Most signs and menus in these areas are presented in Chinese and Vietnamese.
If you have a sweet tooth, you can go to Chau Van Liem street to experience traditional Chinese desserts and drinks.
I guess you have covered in detail all the important aspects of Saigon Chinatown. I just wanted to know how different is the cuisine of the Chinese dishes when compared to the ones of Vietnam. Are they fully different? Prayer is an important part of the culture of Asia and the same is reflected in wherever the settlements come up as bought up by you. I must appreciate the genuine photos that reflect the place in reality. Kudos to you
The alleys,colourful houses,their architecture and the restaurants reminded me of China Town in Singapore where a lot is so identical. Would love to see the Pagoda and visit Lantern street. Also a visit to one of the medicine stores to check them out. Interesting read.
This seems like my kind of a cultural tour. Those houses do look interesting – I guess people still stay there and hence you could not visit inside. I sure would have loved to see how the layout within each of those apartment styled places would be. The Pagoda seems quite peaceful and those medicine shops do make me curious. Am quite intrigued by the Lantern street. Guess that comes to life at night
We loved Saigon when we visited a couple of years ago. Other travelers warned us that it was the type of place we’d only want to pass through and not spend any time there, but after the disappointment of Phnom Penh, I was blown away by Saigon. We used it as our hub and traveled north and south, but each time coming back to the city. We walked miles each day, and the food was amazing. I’m gutted that we didn’t make it to Cholon – there’s so much to see in this city, and your article has made me want to go back and see more of it. Thanks!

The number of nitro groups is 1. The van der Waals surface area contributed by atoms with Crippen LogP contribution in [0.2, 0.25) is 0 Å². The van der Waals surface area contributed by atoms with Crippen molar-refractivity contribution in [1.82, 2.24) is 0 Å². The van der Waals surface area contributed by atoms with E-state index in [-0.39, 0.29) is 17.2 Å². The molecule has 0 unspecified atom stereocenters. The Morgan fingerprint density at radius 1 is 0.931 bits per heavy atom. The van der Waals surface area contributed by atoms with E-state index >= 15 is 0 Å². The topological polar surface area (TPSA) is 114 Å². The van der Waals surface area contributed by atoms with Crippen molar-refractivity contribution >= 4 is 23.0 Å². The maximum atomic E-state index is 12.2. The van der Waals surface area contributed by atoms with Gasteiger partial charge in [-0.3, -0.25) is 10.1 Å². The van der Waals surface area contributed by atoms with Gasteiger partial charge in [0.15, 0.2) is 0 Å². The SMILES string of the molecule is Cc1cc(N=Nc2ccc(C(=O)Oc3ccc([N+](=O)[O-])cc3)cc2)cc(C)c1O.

The Chinatowns of every city is a must- visit place.It shows how much China has influenced a city.My favorite thing to do in Chinatowns is eating. You can also experience the vibe, it will make you feel like you are in China or Hongkong.
The traditional Chinese medicine always intrigued me.Thank you for this guide as I am also planning to go to Vietnam next year.
My earliest memories of a Chinatown was in Lagos, Nigeria. It was chaotic and busy although the architecture was breathtaking! Then I visited the Chinatown in London and Dubai and I saw them as unique, vibrant and colourful as you have described the Chinatown in Saigon.
I am most interested in the architecture at Thien Hau Pagoda. It’s the sort of history I love, built in 1760, it must hold lots of stories that I’ll find interesting.
I remember first learning about Saigon when I was much younger because of the musical Miss Saigon. I never took a deep dive into the town though. I definitely would enjoy the food stalls and medicine market. We usually check out the open air markets selling fruits, vegetables and hand made wares. I have never seen a market of traditional medicines though.
I have seen Chinatowns in Kolkata and Yangon. The one in Saigon looks a bit different from these two. The buildings and architecture of Hao Sy Phuong alley are definitely beautiful. I love Chinese food, but the ones we get in India are heavily Indianised versions. I would love to know more about the Chinese food in Saigon. The Thien Hau Pagoda really looks so serene and peaceful.